Italian Ministry of Foreign Affairs (BRAZIL)
About this paper:
Appears in: ICERI2010 Proceedings
Publication year: 2010
Pages: 1066-1073
ISBN: 978-84-614-2439-9
ISSN: 2340-1095
Conference name: 3rd International Conference of Education, Research and Innovation
Dates: 15-17 November, 2010
Location: Madrid, Spain
Nowadays television, computers, internet, mobile phones, films seem to have resized the world, making it a smaller place. The issue of the world being smaller does not imply, however, as a result, a more comfortable life and an easier interaction. Does a ‘smaller’ world have enough space for societies in which people do not feel segregated or excluded, but, on the contrary, feel assimilated? And does assimilation respect the different cultural identities? Everybody sees himself as rational and normal; will it mean that, consequently, people will see the others the same way? The world is referred to as a global community due to new economic, political and social interactions well focused on currency issues for their success. Communication, too, has its ‘currency’, in a certain sense. It is language. And language has a central role in Education. In a plural society, then, which or whose language will be privileged in the schools, which or whose values and beliefs will be exploited in the classroom environment? People who migrate from one culture to another do not abandon or delete the history they leave behind; they have to try and connect it to the beliefs and values of the new society in which they have settled. Language is strictly connected to the thinking processes which determine behaviours. Researchers prove us that language and culture are, unquestionably, related. Is Education, in different countries, especially where there are student exchanges, a well developed tourism or international business and trade, increasing its deep concern for interpersonal and intercultural communication? Studies in cross-cultural psychology help us focus on the issue ‘global’ vs ‘local’ to exploit the over abused concept of ‘globalization’, which, at times has been confused with a kind of ‘westernization’ of people from other countries. Berry & al. (2008) start defining the field of cross-cultural psychology ‘the scientific study of variations in human behavior, taking into account the ways in which behavior is influenced by cultural context’ and then, more specifically ‘Cross-cultural psychology is the study: of similarities and differences in individual psychological functioning of various cultural and ethnocultural groups; of the relationships between psychological variables and socio-cultural, ecological and biological variables; and of ongoing changes in these variables’. Educators in Europe, or USA and Canada need to exploit and be aware of their choices, whether conscious or unconscious, in dealing with these new issues which shape our contemporary times.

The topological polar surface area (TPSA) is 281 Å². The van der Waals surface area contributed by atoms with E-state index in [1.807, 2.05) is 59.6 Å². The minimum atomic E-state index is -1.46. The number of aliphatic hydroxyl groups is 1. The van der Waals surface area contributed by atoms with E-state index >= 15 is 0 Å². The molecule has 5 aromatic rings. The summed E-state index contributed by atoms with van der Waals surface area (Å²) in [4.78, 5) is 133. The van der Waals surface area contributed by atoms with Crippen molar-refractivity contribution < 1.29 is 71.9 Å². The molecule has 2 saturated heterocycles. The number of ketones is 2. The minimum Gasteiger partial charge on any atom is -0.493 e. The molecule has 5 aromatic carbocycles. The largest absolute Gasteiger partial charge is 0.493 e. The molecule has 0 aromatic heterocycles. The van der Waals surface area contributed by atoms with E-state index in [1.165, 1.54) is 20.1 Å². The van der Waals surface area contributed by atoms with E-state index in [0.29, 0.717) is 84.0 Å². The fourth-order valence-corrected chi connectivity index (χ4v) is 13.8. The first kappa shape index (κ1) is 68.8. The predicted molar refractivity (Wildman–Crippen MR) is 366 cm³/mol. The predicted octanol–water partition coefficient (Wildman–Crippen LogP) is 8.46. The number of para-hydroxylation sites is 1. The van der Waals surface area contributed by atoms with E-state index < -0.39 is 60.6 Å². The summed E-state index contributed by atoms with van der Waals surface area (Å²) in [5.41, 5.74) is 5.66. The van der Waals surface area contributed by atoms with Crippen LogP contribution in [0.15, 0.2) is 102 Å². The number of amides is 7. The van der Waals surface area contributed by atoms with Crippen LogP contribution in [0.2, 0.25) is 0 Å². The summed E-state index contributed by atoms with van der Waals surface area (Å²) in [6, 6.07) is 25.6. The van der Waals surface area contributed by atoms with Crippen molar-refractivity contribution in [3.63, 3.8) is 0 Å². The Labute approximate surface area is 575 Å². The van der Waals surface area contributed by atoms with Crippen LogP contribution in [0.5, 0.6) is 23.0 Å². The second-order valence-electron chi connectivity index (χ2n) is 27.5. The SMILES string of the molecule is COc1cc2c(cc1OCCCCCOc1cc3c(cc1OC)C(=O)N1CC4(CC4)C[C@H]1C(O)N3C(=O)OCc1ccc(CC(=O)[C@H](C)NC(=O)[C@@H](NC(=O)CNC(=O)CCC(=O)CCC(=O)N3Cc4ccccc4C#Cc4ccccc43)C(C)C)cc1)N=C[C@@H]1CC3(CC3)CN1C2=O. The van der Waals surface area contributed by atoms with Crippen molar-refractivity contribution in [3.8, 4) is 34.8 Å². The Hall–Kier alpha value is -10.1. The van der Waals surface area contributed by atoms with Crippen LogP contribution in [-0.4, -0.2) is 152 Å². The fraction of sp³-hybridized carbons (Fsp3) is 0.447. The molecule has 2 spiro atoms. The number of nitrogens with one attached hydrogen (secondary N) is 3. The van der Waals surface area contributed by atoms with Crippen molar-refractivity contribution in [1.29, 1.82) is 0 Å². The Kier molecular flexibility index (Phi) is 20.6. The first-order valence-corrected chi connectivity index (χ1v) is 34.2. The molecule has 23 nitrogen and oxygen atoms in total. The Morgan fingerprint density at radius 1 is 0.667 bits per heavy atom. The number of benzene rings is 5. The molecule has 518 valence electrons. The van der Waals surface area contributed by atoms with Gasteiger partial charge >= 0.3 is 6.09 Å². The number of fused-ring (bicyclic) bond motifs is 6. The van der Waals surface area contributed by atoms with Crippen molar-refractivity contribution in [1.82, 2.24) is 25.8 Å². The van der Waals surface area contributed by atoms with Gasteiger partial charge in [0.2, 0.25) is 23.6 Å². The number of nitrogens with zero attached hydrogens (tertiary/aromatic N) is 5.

Education, globalization, identity, cross-cultural psychology.